The Tony Cheeseman Foundation 2014 community trophy was awarded to Donna Keizer for her valuable contribution to the nursing profession and her services to Caribbean elderly in the London borough of Newham.
The story of Donna Keizer began on the Caribbean island of Barbados 96 years ago, to be precise on the 2 February 1918 Donna was born. Her childhood was a happy one and she have many good memories of her neighbourhood and school life at St Matthias school.
Donna was born on the Caribbean island of Barbados on the 2nd February 1918. At 16 she began work as an apprentice seamstress which lasted for a few years and then her long career of caring for others started as a student nurse at the Barbados general hospital, she also worked at the Beckles Road Alms house and at Dr Bailey clinic as a nurse. One of her memories of the time was treating some of the casualties of the Cornwallis which was torpedoed in the harbour and which brought home the horrors of the 2nd world war on the island doorsteps. Her next move was to complete a mid-wife course at the maternity hospital in Whitehall St Michael and still had time to fit in a domestic science course which turned out very timely. She was recommended to be interviewed for a housekeeper post for the high profile show biz lawyer David Jacobs who was a regular visitor to the island and for whatever reason wanted a Barbadian housekeeper to look after his Chelsea’s family home in London.
Donna took the job but explained that she was heading for the mother country in any case to study for her nursing exams and agreed to pay her own fare. At the age of 34 in 1957 Donna left her family and only son Norman.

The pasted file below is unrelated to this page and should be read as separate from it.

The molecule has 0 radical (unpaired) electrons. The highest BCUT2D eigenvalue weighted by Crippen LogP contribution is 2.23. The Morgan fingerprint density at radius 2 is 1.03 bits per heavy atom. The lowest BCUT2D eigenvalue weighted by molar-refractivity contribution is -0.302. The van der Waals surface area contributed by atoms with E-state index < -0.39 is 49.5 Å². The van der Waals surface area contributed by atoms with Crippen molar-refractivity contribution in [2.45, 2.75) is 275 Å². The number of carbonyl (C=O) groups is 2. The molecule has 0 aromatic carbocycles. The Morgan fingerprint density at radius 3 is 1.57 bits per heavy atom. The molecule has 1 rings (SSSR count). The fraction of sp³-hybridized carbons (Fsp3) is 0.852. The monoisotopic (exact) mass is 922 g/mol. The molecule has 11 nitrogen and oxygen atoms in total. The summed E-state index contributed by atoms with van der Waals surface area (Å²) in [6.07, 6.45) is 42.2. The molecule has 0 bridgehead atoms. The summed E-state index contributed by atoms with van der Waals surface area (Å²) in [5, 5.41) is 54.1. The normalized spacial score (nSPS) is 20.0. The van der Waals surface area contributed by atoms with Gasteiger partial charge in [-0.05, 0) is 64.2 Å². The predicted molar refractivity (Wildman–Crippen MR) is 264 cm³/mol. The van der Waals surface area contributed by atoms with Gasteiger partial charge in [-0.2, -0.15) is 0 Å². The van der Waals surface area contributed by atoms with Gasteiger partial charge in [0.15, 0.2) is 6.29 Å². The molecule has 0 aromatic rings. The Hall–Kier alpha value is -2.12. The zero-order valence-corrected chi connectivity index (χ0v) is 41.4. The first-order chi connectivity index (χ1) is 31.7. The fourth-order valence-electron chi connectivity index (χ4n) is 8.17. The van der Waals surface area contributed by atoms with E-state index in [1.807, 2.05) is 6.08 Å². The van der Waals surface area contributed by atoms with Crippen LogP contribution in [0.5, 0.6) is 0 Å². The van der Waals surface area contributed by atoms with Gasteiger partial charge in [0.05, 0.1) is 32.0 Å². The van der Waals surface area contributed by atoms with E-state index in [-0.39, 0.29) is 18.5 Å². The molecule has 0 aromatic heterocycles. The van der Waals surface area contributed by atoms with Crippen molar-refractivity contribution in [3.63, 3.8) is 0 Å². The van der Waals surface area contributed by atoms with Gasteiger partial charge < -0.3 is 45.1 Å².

Her experience in Chelsea was very interesting with a mix of curiosity by her colour and the surprise of her being a house keeper, she was given a poodle by the family as a present and caused quite a stir walking around Chelsea elegantly styling with her little doggy on a leash. She met many famous people like Liberace and Eartha Kitt to name a few who were regular visitors to the Chelsea home and the family home in Brighton.
in 1961 Donna felt it was time to move on to peruse her dream. She applied to Plaistow teaching hospital and was accepted. The second part of her training was done at Forest Gate maternity and after qualifying she applied for a midwife post at the same hospital and was successful. She rose in rank becoming a staff nurse and then a sister where she trained, supervised, and delivered many, many, many babies for 18 years until her retirement.
In 1981 after her retirement went on to work as a volunteer at West Ham Lane day nursery and at the Newham Volunteer Bureau for some years. the Hibiscus Caribbean Elderly which was co-founded with her nursing colleague the late Lucy Tate in the late 1980s and was the treasurer for many years.
After accepting our 2014 community trophy Donna left us with these wise words.
“Don’t let being Black keep you back’ and be conscious of the importance of serving others.”
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